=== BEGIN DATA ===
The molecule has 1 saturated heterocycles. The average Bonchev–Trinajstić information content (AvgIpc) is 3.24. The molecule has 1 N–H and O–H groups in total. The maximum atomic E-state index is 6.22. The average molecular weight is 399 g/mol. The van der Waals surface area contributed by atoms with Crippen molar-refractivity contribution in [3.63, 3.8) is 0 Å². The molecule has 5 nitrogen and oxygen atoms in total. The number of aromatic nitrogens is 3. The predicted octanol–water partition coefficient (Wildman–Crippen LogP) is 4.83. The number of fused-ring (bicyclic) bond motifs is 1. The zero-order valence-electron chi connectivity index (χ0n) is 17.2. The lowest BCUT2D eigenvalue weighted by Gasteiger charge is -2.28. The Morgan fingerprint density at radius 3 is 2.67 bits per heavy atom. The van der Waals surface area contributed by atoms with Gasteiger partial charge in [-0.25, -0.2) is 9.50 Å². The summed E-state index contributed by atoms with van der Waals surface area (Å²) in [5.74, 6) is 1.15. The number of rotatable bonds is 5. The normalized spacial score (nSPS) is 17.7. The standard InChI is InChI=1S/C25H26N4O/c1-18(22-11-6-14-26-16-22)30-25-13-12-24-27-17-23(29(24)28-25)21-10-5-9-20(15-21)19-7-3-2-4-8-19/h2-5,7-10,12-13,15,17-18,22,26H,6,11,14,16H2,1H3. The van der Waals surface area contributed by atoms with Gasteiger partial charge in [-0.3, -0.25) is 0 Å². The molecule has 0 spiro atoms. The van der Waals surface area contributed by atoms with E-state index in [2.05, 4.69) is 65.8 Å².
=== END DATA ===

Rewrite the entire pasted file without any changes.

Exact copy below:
The molecule has 1 saturated heterocycles. The average Bonchev–Trinajstić information content (AvgIpc) is 3.24. The molecule has 1 N–H and O–H groups in total. The maximum atomic E-state index is 6.22. The average molecular weight is 399 g/mol. The van der Waals surface area contributed by atoms with Crippen molar-refractivity contribution in [3.63, 3.8) is 0 Å². The molecule has 5 nitrogen and oxygen atoms in total. The number of aromatic nitrogens is 3. The predicted octanol–water partition coefficient (Wildman–Crippen LogP) is 4.83. The number of fused-ring (bicyclic) bond motifs is 1. The zero-order valence-electron chi connectivity index (χ0n) is 17.2. The lowest BCUT2D eigenvalue weighted by Gasteiger charge is -2.28. The Morgan fingerprint density at radius 3 is 2.67 bits per heavy atom. The van der Waals surface area contributed by atoms with Gasteiger partial charge in [-0.25, -0.2) is 9.50 Å². The summed E-state index contributed by atoms with van der Waals surface area (Å²) in [5.74, 6) is 1.15. The number of rotatable bonds is 5. The normalized spacial score (nSPS) is 17.7. The standard InChI is InChI=1S/C25H26N4O/c1-18(22-11-6-14-26-16-22)30-25-13-12-24-27-17-23(29(24)28-25)21-10-5-9-20(15-21)19-7-3-2-4-8-19/h2-5,7-10,12-13,15,17-18,22,26H,6,11,14,16H2,1H3. The van der Waals surface area contributed by atoms with Gasteiger partial charge in [-0.3, -0.25) is 0 Å². The molecule has 0 spiro atoms. The van der Waals surface area contributed by atoms with E-state index in [2.05, 4.69) is 65.8 Å².